Survival he may look silent and weak

Survival was more important thanresistance as the narrator became the reluctantcollaborator. Survival is a natural andbiological impulse of every living being. Almostevery activity of living beings isbiologically calculated for survival and evolution of life.Struggle for survival is universal buthumanity is unique as it strives beyond merephysical existence. Struggle for survivalsharpens human intellect and leads to furtherinvention of various strategies forsurvival. A survivor is a determined and committedself to thwart any threat to his life anddignity.

An elevated notion of identity andmorality busts a survivor to fight thedebilitating and destructive forces. A survivor doesnot mean a superman or heroic warrior; hemay look silent and weak from outside but hekeeps on employing various strategiesagainst the anti-life surrounding without losing hisidentity and human character. During hisfirst visit down in the valley, he is horrified atthe prospect of his job. The area is fullof dead bodies, both intact and dismembered.These bodies; some huddled together andothers forlorn are in various stages of theirdecay and are surrounded by yellowflowers. The dreadful sight of the dead bodies makeshim cry and he wants someone to give aproper funeral to these rotting corpses.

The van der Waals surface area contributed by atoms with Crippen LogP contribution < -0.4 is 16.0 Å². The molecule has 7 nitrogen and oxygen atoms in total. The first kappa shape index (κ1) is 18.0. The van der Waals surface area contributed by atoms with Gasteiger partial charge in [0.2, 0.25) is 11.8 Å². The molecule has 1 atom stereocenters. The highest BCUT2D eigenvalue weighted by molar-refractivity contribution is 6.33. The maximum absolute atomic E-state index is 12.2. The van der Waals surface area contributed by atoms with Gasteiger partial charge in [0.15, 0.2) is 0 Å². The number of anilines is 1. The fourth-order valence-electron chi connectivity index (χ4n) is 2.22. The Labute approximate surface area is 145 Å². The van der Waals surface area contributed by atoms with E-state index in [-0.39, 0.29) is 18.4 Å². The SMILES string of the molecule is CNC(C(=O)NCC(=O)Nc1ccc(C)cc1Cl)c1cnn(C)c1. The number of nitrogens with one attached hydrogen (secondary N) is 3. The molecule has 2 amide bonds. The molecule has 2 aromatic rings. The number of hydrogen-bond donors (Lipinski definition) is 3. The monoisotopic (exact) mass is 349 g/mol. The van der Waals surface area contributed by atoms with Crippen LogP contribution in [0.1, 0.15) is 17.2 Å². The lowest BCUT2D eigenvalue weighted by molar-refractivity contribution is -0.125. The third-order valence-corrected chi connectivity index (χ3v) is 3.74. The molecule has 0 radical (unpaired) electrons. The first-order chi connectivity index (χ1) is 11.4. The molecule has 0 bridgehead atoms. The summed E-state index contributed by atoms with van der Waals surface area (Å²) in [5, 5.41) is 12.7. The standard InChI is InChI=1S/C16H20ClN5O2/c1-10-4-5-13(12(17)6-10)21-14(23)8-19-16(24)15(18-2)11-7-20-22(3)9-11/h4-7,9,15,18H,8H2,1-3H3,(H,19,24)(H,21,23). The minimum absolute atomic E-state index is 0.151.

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Thedescription of protagonist’s visit to thevalley of corpses is written in most harrowing andhaunting prose.I look at the few corpses and amimmediately horrified at theprospects of what my first ever jobentails. There are bare wounds, holesdark and visceral, and limbless, armless,even headless, torsos. . .

. Thereare erstwhile legs and arms and backbonesand ribcages surrounded bysparkling swathes of yellow created by thethousands and thousands offlowers all across the valley. . .It makes me cry, it makes me want to runaway, to disappear.

. . .

And these people die, after all. Someonehas to pay visit, pay respect—offera secret fateha. (page 7-11)While at his frightening work involvingdismembered corpses, his thoughts vacillatebetween macabre present and idyllic past.